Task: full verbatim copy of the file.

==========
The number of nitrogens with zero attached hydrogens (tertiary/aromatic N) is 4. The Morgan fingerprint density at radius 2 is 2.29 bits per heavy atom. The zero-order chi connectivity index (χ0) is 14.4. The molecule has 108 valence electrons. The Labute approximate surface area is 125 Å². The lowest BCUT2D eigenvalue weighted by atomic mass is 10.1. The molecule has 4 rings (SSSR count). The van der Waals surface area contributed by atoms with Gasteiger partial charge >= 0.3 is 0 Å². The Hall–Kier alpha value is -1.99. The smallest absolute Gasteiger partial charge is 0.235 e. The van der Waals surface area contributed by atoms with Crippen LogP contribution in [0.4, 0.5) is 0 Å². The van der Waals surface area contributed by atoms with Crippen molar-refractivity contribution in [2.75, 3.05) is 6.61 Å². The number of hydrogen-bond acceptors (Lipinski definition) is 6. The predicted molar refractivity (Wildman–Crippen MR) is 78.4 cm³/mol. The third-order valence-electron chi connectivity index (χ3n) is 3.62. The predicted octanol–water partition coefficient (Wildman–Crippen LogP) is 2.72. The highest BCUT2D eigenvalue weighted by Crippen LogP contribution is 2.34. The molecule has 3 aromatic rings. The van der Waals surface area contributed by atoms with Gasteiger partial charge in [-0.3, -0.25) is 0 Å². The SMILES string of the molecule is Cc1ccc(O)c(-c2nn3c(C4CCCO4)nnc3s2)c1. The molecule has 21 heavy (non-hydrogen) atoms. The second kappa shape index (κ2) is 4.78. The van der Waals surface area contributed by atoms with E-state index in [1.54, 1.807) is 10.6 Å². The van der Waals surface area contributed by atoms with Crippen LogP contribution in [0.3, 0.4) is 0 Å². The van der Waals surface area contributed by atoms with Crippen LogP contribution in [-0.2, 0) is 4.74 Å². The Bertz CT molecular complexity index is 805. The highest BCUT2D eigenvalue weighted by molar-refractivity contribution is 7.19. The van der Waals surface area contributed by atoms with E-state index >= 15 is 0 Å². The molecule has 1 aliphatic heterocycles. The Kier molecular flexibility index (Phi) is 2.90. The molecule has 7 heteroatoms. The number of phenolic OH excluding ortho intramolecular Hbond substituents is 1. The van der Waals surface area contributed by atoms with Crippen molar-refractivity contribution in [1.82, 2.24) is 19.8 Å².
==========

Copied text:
The number of nitrogens with zero attached hydrogens (tertiary/aromatic N) is 4. The Morgan fingerprint density at radius 2 is 2.29 bits per heavy atom. The zero-order chi connectivity index (χ0) is 14.4. The molecule has 108 valence electrons. The Labute approximate surface area is 125 Å². The lowest BCUT2D eigenvalue weighted by atomic mass is 10.1. The molecule has 4 rings (SSSR count). The van der Waals surface area contributed by atoms with Gasteiger partial charge >= 0.3 is 0 Å². The Hall–Kier alpha value is -1.99. The smallest absolute Gasteiger partial charge is 0.235 e. The van der Waals surface area contributed by atoms with Crippen LogP contribution in [0.4, 0.5) is 0 Å². The van der Waals surface area contributed by atoms with Crippen molar-refractivity contribution in [2.75, 3.05) is 6.61 Å². The number of hydrogen-bond acceptors (Lipinski definition) is 6. The predicted molar refractivity (Wildman–Crippen MR) is 78.4 cm³/mol. The third-order valence-electron chi connectivity index (χ3n) is 3.62. The predicted octanol–water partition coefficient (Wildman–Crippen LogP) is 2.72. The highest BCUT2D eigenvalue weighted by Crippen LogP contribution is 2.34. The molecule has 3 aromatic rings. The van der Waals surface area contributed by atoms with Gasteiger partial charge in [-0.3, -0.25) is 0 Å². The SMILES string of the molecule is Cc1ccc(O)c(-c2nn3c(C4CCCO4)nnc3s2)c1. The molecule has 21 heavy (non-hydrogen) atoms. The second kappa shape index (κ2) is 4.78. The van der Waals surface area contributed by atoms with E-state index in [1.54, 1.807) is 10.6 Å². The van der Waals surface area contributed by atoms with Crippen LogP contribution in [0.3, 0.4) is 0 Å². The van der Waals surface area contributed by atoms with Crippen LogP contribution in [-0.2, 0) is 4.74 Å². The Bertz CT molecular complexity index is 805. The highest BCUT2D eigenvalue weighted by molar-refractivity contribution is 7.19. The van der Waals surface area contributed by atoms with E-state index >= 15 is 0 Å². The molecule has 1 aliphatic heterocycles. The Kier molecular flexibility index (Phi) is 2.90. The molecule has 7 heteroatoms. The number of phenolic OH excluding ortho intramolecular Hbond substituents is 1. The van der Waals surface area contributed by atoms with Crippen molar-refractivity contribution in [1.82, 2.24) is 19.8 Å².